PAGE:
Dot Your I’s and Cross Your T’s: Don’t Let Copyright Law Be Used Against Your Content Marketing

Content Marketing


Imagine you’re a marketer at GMO-free Food Co, a company that sells organic, GMO-free snacks. You want to create content on your WordPress blog to educate your potential customers about the benefits of your products. This strategy includes discussing your company’s position about GMO foods—namely, that they’re unhealthy and bad for the environment. (Maybe that’s true—or maybe not—but it’s your company’s position).

You’re doing your research and you come across an interview with a scientist from a company that manufactures GMO foods (aka the enemy). Let’s call that company GMO-full Food Co. You find an incriminating quote that you know will paint GMOs and GMO-full Food Co in a bad light. So you copy and paste that quote into your blog post.

Let’s say you’re not taking anything out of context; you’re playing fair, just reposting a chunk of relevant text word-for-word. You hit “Publish”, the post is a hit, and everyone’s lining up at Whole Foods Market to buy your healthy treats. Ding, Ding, Ding!—that’s the beautiful sound of return-on-investment (aka every content marketer’s dream).

The Dream Becomes a (Legal) Nightmare

But then suddenly, the post disappears. Your once-viral content is nowhere to be found, and your food is rapidly aging on store shelves. The culprit?—A “DMCA takedown notice” from GMO-full Food Co. Wait…what’s that?!

Some context for you: a recent Federal Court case, Automattic, Inc. v. Nick Steiner, took up this issue. Automattic is the owner of Journalist Oliver Hotham published an interview on his blog via WordPress with a group called Straight Pride U.K., a rival of the LGBT community. Hotham’s post also included information from a Straight Pride U.K. press release. After the post received some unwanted attention, the group’s press officer, Nick Steiner, asked Hotham to take down the article, but Hotham refused. Straight Pride U.K. then filed a DMCA takedown notice with Automattic requesting that the post be taken down on the grounds of copyright infringement.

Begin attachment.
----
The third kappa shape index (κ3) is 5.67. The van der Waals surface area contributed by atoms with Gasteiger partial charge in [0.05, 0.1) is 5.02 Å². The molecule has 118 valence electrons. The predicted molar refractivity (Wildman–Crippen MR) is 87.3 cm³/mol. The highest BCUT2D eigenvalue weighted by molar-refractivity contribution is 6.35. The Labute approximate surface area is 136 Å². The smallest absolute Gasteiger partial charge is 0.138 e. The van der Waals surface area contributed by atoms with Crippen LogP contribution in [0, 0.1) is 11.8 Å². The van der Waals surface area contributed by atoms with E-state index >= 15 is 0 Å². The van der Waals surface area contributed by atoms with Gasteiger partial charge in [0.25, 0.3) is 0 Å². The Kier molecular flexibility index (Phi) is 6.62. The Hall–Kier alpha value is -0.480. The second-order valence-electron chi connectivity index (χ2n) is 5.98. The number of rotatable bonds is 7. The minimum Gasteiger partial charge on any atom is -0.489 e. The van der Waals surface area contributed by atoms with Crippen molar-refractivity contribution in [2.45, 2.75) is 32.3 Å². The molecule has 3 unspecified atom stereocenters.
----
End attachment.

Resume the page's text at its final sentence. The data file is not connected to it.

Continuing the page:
Yes, this is a real thing. And it happens. Here’s a little background for my marketing (aka non-so-law-savvy friends): DMCA (Digital Millennium Copyright Act) states that if you own the copyright to a piece of content, such as written copy, images, or videos, and someone uses it online without your permission, you can send a takedown notice to the hosting service. The service will then take down the offending content. Period.

Who’s Really Being Protected?

Hosting services are provided with what’s called a “safe harbor”. The hosting service can’t be sued directly for copyright infringement if it complies with the DMCA takedown procedure.

Why do we need these DMCA takedown notices in the first place? Well, theoretically, if this safe harbor protection didn’t exist, there would be no blogging, social media, or web hosting companies; they would all have been sued out of existence for inadvertent copyright infringement. That’s right: without this type of legal protection, the internet as we know it could not exist.

DMCA was intended to protect copyright owners whose content is being ripped off online—not people who want to stop the expression of a differing point of view. It’s cost-prohibitive for a company like to have a live person review the merits of every single DMCA takedown notice it receives. As a result, most sites will simply comply with these notices automatically (or is it automattically?) I digress…

Legal System v. Content

Straight Pride U.K. used this to their advantage. The blog post was taken down.

As a journalist posting this content on his own blog, Hotham presumably didn’t have the funds for a protracted legal fight. And that’s probably what Straight Pride U.K. was counting on: it assumed Hotham wouldn’t be able to do anything about it, and the posts would stay down.

Bringing this full circle, let me ask you this (remember—you’re a marketer at GMO-free Food Co): would your fledgling snack company be able to lawyer up against GMO-full Food Co?

The Dollars and Sense of It

Fortunately, in this case, Automattic was willing to invest serious time and money into fighting Straight Pride U.K.’s abuse of the DMCA system. In the end, the Court found in favor of Automattic, and therefore legally, the content could now go back online. The Court awarded Automattic over $25,000 to cover certain costs and attorney fees. Believe me when I tell you that Automattic spent way more than $25,000 on this case. But a win is a win, and that’s great news for the blogger, right?

Not so fast. The Court did not find that there was enough evidence or sufficient legal precedent to award damages to Hotham based on his alleged reputational harm, emotional distress, or chilled speech. However, this case does provide a useful precedent that will hopefully discourage potential abusers of the system.

Best Practices for Content Marketers

To wrap it up, let me say that DMCA takedown notices are a blunt instrument. The intent of Congress in drafting the DMCA was not to suppress criticism, but to give content creators a way to respond to honest-to-goodness copyright infringement without shutting down the internet entirely.

So if someone like our fictional GMO-full Food Co tries to use the DMCA to fight your content marketing efforts, the best practice is to be prepared with alternate content that’s ready to go…or get ready to defend your case.